SUMTER, S.C.—During a low-key breakfast meet and greet with voters the day before the South Carolina primary, 18-year-old Forrest rose and asked Tom Steyer a question: he was undecided between the race’s three frontrunners—Steyer, Joe Biden, and Sen. Bernie Sanders—so why should he support Steyer?
It was a typical question, but Steyer being ranked among the frontrunners is a distinctly South Carolina phenomenon. So far, the hedge fund billionaire has earned marginal levels of support in the first three states, and he’s basically a blip on the radar in the Super Tuesday states that vote next.
But Steyer has spent the better part of his campaign for president camped out in South Carolina, pouring an enormous amount of his time and resources—most of it from his own personal fortune—toward winning over Democratic voters in the first-in-the-South primary, 60 percent of whom are African-American. If polls and on the ground buzz are any indication, his effort has been fairly successful.
The irony of a California billionaire whose campaign’s unofficial logo is a tartan-pattered necktie—he refuses to wear anything else—becoming a prince in this crucial early state is not lost on his supporters.
Steyer, said Sumter native Derek Quarles, 32, “is the only one who’s been speaking our language,” rattling off the candidate’s policy proposals on reparations for slavery and funding historically black colleges and universities. However, when he first met Steyer, said Quarles, “I’d never thought he’d come to South Carolina and be a leading contender for president of the United States.”
But contender he is—at least, of course, in South Carolina. And the candidate seems to fully love back the state where his asterisk status in the rest of the country melts away anytime he visits.
“I’ve been to South Carolina more than any other candidate,” said Steyer, answering Forrest’s question. “I love the people I’ve met in South Carolina… My wife moved here.”
His stump speech is full of talk about health care and foreign policy but also poor drinking water in the town of Denmark or gentrification in Charleston. His supporters, wearing Tom 2020 shirts and wearing black buttons that say “IMPEACHED”—Steyer funded a major public campaign to impeach President Donald Trump—responded enthusiastically to the amped-up billionaire candidate who’s rarely at a loss for words on the stump and sometimes can’t help but shout into the mic.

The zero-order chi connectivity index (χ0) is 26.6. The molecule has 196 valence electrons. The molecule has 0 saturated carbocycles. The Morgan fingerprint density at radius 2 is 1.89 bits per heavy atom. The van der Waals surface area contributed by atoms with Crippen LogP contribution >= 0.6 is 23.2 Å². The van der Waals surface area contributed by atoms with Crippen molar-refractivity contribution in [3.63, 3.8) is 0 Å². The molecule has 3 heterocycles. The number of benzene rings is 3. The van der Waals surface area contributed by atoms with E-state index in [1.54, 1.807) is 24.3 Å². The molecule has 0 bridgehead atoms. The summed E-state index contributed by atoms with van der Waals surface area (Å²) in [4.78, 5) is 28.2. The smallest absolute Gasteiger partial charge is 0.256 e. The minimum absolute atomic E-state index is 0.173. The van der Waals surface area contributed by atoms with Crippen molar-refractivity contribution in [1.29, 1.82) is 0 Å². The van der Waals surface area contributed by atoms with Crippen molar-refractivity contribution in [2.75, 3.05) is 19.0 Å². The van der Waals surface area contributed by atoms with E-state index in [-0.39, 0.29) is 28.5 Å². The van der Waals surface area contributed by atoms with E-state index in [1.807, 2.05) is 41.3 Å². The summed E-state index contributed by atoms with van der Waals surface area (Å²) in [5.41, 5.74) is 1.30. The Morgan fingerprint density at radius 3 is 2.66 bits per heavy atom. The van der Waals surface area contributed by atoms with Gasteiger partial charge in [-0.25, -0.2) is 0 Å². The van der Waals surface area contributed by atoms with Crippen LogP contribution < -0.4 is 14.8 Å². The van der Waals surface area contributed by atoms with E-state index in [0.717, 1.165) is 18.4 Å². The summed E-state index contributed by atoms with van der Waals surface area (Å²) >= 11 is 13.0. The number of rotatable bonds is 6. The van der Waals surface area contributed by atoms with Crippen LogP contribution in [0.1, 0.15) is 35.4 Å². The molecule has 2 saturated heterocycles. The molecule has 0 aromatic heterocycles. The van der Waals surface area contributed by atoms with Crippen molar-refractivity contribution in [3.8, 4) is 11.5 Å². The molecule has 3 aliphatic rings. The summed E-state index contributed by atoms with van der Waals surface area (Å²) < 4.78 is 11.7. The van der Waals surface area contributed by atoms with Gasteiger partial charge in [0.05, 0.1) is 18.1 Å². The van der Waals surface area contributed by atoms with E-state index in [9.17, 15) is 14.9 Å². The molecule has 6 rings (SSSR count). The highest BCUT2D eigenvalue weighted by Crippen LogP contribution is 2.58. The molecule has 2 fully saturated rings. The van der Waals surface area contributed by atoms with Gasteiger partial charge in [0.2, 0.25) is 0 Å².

It’s that kind of intense attention to local issues—particularly issues that impact the African-American community—that have allowed Steyer to climb in the polls in South Carolina. In recent weeks, his support has crested as high as 18 percent in some surveys, still trailing Biden but edging out the actual front-runner for the nomination, Sanders.
His outreach and fine-tuned pitch aside, the sheer scale of Steyer’s financial investment in the state has been staggering. He has spent over $13 million on ads alone, blanketing TV airwaves and the internet.
Several supporters told The Daily Beast those ads were money well spent. William Anderson, 55, who works in manufacturing, said he first heard of Steyer when he ran a TV ad last summer touting his support of term limits for members of Congress.
“Every nine to 11-year-old can tell you more about Tom Steyer than you ever want to know,” joked Gibbs Knotts, a professor of political science at the College of Charleston who has written a recent book on the South Carolina primary. “You can’t watch a YouTube video [in the state] without Tom Steyer talking about the economy.”
That lavish spending was on display more intimately at Steyer’s breakfast in Sumter, a mid-sized city in the center of the state where the roads into town are lined with blue “Tom 2020” signs. On Friday morning, a few dozen voters gathered in an elegantly restored historic home, greeted with a generous spread of free eggs, bacon, and grits, free swag, and a large, friendly contingent of volunteers and staff.
No matter how Steyer does in Saturday’s primary, he will be walking into a buzzsaw on Super Tuesday, shredding the parallel reality of his front-runner status in South Carolina. He made an explicit plea to voters on Friday to help his finish in South Carolina to matter, despite the threat of a surging Sanders and the presence of another big-spending billionaire, former New York Mayor Mike Bloomberg, who’s applied a similar media-saturation approach but in a dozen states.
“South Carolina gets to reset this race,” he said. “South Carolina gets to decide that maybe what we want is a Democrat at the head of the ticket for the Democratic Party, as strange as that may seem. I believe South Carolina can show that I can pull a diverse party together.”
Williams, for one, was concerned that Steyer might not sustain momentum. “It worries me,” he said. ”I hope people will do as I’ve done, and give him the full benefit of consideration.”
Steyer may have come closer to picking up one new supporter, at least, on Friday morning. Forrest, the high-school senior who asked Steyer why he should support him, said he was satisfied with the answer—especially on climate change.
He was still undecided, he told The Daily Beast as he darted to get a selfie with the candidate, but he was leaning “strongly” toward him.